Summer Moon is the first book I’ve read by Jill Marie Landis, but it won’t be the last. While the average 400-page book often seems to drag, I couldn’t believe how quickly I turned the pages of this one, which marks the author’s hardcover debut. The characters were strong and likable, and the writing flowed so smoothly that the chapters slipped by, and I was finished almost before I realized it.
Kate Whittington is the daughter of a prostitute, abandoned on the steps of an orphanage at the age of nine – just old enough to remember the nights spent with her face turned toward the wall while her mother entertained men in the same one-room shack. Now a twenty-nine year old spinster, she’s forced to leave her home at Saint Perpetua Orphanage after teaching there for eleven years (and having been a student for nine years before that) she has nowhere to go. No one respectable will offer her so much as a room to rent. They all remember what kind of woman her mother was. So when she finds an ad for a mail-order wife in the newspaper, she knows its her only chance to start anew. She begins to correspond with the wonderful gentleman, a man named Reed Benton of Lone Star Ranch in Texas. Soon they are married by proxy, and she is on her way from Maine to meet him.
Reed Benton’s life basically sucks. His wife betrayed him numerous times before killing herself during a Comanche attack and leaving their infant son alone and defenseless. Now, several years later, he’s a Texas Ranger, dedicated to hunting down Comanche tribes and freeing white slaves. And he has found his son, Daniel, now called Fast Pony, a son who doesn’t know him, or understand a word he says. He returns home with his own son a prisoner – and himself wounded and feverish – to find his father dead, and a woman he’s never heard of claiming to be his wife.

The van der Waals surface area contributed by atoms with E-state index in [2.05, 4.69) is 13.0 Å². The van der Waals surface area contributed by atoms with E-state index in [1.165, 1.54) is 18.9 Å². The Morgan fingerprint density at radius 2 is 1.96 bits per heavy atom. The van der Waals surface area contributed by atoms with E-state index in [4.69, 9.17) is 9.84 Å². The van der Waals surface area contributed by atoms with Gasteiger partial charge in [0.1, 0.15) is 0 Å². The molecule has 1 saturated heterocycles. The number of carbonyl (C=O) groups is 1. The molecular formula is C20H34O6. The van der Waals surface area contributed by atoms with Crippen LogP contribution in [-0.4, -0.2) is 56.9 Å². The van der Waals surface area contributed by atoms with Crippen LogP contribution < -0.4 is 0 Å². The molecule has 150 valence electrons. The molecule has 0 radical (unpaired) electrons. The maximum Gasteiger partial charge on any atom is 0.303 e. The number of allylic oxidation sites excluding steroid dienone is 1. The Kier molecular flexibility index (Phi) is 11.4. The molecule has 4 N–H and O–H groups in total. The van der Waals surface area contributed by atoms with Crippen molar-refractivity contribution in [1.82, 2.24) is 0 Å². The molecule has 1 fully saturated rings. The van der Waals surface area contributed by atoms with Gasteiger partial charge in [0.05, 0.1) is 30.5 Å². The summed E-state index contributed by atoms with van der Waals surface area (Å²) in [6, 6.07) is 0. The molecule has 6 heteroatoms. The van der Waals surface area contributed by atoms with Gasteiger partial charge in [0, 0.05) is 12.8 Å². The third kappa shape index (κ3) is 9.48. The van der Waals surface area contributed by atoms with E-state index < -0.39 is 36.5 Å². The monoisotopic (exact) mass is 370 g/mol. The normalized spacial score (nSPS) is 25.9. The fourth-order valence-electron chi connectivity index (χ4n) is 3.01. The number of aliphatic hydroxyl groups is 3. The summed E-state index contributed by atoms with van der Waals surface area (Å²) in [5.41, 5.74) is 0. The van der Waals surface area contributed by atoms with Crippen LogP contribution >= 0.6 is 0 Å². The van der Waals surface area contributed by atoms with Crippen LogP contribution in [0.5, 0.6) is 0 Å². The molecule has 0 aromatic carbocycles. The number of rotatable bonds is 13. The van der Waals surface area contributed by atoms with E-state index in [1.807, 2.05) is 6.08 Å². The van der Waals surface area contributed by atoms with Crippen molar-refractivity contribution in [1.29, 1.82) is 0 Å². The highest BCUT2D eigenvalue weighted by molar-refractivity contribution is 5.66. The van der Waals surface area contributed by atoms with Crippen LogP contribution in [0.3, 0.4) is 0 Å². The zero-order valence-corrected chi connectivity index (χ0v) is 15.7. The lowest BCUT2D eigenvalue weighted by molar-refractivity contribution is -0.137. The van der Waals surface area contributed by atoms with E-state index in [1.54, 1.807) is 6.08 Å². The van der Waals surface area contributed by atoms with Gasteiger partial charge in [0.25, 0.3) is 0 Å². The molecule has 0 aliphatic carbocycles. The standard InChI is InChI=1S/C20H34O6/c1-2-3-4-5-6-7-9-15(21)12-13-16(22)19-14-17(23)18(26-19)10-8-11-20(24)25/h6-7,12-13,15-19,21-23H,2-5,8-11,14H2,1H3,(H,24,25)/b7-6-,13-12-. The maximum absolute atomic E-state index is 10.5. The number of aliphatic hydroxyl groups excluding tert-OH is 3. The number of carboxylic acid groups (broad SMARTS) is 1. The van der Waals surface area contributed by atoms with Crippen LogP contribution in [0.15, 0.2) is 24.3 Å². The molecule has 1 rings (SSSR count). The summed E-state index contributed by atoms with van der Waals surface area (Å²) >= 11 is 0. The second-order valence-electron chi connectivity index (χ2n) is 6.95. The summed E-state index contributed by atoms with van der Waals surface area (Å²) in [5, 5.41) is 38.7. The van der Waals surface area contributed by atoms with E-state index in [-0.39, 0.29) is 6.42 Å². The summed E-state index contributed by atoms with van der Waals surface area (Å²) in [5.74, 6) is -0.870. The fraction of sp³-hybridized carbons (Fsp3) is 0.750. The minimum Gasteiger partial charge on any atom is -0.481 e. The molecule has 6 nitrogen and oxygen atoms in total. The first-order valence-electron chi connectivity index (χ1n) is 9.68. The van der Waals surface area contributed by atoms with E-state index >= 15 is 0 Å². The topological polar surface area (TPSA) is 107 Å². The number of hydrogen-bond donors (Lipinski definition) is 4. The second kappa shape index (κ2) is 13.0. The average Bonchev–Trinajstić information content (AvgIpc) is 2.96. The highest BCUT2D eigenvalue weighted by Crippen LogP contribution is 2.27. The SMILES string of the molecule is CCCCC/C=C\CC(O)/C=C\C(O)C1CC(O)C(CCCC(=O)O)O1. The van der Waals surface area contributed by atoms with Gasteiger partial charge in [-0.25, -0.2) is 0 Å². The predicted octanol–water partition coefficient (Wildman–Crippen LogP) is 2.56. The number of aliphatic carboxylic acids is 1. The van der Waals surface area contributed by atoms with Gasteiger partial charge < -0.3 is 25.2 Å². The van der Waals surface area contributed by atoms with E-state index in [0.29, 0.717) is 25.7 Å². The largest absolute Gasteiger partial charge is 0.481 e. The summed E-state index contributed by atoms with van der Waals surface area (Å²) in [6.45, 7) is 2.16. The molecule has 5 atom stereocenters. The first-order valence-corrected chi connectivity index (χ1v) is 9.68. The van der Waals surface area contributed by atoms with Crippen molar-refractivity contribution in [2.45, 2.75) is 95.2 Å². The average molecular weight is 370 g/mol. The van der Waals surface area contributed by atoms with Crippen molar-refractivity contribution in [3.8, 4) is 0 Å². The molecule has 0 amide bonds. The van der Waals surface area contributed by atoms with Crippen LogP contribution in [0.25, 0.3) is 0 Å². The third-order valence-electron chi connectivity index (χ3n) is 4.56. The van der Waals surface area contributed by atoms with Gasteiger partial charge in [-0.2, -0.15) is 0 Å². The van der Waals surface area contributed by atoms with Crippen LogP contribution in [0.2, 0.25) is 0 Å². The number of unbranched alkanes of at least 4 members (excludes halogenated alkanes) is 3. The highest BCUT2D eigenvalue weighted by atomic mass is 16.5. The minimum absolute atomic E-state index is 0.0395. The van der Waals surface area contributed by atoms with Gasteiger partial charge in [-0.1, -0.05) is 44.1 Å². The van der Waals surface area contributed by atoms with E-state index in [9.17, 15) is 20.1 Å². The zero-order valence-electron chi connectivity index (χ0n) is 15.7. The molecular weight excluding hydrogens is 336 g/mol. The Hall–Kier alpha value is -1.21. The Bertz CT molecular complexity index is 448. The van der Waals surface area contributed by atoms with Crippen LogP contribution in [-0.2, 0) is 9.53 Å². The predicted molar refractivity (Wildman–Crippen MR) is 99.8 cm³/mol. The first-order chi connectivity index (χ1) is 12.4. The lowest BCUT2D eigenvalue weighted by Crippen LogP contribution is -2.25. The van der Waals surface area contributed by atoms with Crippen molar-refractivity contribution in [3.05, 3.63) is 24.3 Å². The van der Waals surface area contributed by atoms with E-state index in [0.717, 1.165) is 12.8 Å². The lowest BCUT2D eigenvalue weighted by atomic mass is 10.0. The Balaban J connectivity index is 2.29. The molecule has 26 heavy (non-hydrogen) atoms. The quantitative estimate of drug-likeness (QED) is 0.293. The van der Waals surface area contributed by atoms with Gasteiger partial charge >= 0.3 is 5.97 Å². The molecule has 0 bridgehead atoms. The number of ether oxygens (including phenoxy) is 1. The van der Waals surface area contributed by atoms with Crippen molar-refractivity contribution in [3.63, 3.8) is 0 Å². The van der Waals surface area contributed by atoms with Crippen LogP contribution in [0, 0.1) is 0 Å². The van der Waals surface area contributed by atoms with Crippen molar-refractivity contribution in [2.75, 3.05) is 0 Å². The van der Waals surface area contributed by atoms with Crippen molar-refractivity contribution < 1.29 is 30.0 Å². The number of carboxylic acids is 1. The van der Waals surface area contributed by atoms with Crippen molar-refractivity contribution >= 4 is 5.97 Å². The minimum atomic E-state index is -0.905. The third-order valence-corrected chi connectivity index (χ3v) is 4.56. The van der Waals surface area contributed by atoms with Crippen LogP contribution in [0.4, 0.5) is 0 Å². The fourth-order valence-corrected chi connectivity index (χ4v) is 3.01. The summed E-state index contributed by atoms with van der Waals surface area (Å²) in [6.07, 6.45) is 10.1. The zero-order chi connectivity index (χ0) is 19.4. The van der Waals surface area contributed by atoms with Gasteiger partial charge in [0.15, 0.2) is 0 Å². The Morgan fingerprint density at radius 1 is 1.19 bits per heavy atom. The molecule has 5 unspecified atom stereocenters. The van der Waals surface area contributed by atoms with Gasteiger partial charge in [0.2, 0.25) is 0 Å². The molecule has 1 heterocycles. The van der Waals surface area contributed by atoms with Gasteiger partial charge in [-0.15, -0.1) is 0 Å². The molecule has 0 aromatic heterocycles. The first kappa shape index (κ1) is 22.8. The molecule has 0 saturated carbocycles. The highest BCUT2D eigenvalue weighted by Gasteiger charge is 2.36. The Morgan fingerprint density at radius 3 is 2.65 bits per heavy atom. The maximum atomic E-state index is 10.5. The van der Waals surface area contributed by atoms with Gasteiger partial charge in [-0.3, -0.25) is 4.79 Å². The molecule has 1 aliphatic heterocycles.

Summer Moon features good characters, a unique plot, and excellent writing. The hero and heroine both have very real problems, and they are each very human. At first, Reed seemed to be quite self-centered, but that turned out to be his own self-protective shell, which gradually falls away despite his best efforts, thanks to the reappearance of his son, and this new wife he seems to have acquired.
While this story perhaps doesn’t delve quite as deeply as it could into the characters’ thoughts and issues, it does quite well on its own level, letting us see for ourselves why characters act as they do, and allowing us to draw our own conclusions. Refreshingly, there are no villains here – except perhaps for Reed’s deceased wife – and the secondary characters are as human and enjoyable as the three main characters (Reed, Kate, and Daniel/Fast Pony). There is even a nice secondary romance between a friend of Reed’s and a saloon girl who comes to live at Lone Star. All in all, a well-rounded book.
As a whole, Summer Moon was one of the nicest and easiest reads I’ve had in some time. It’s not the greatest book, losing points with that pesky evil first wife and the lacks in depth I mentioned earlier, but I would recommend it to anyone looking for a good way to pass some time. Some may grumble about the hardcover price, but at least the author hasn’t deserted her readers; this is a romance through and through and I look forward to reading more of Ms. Landis’ work.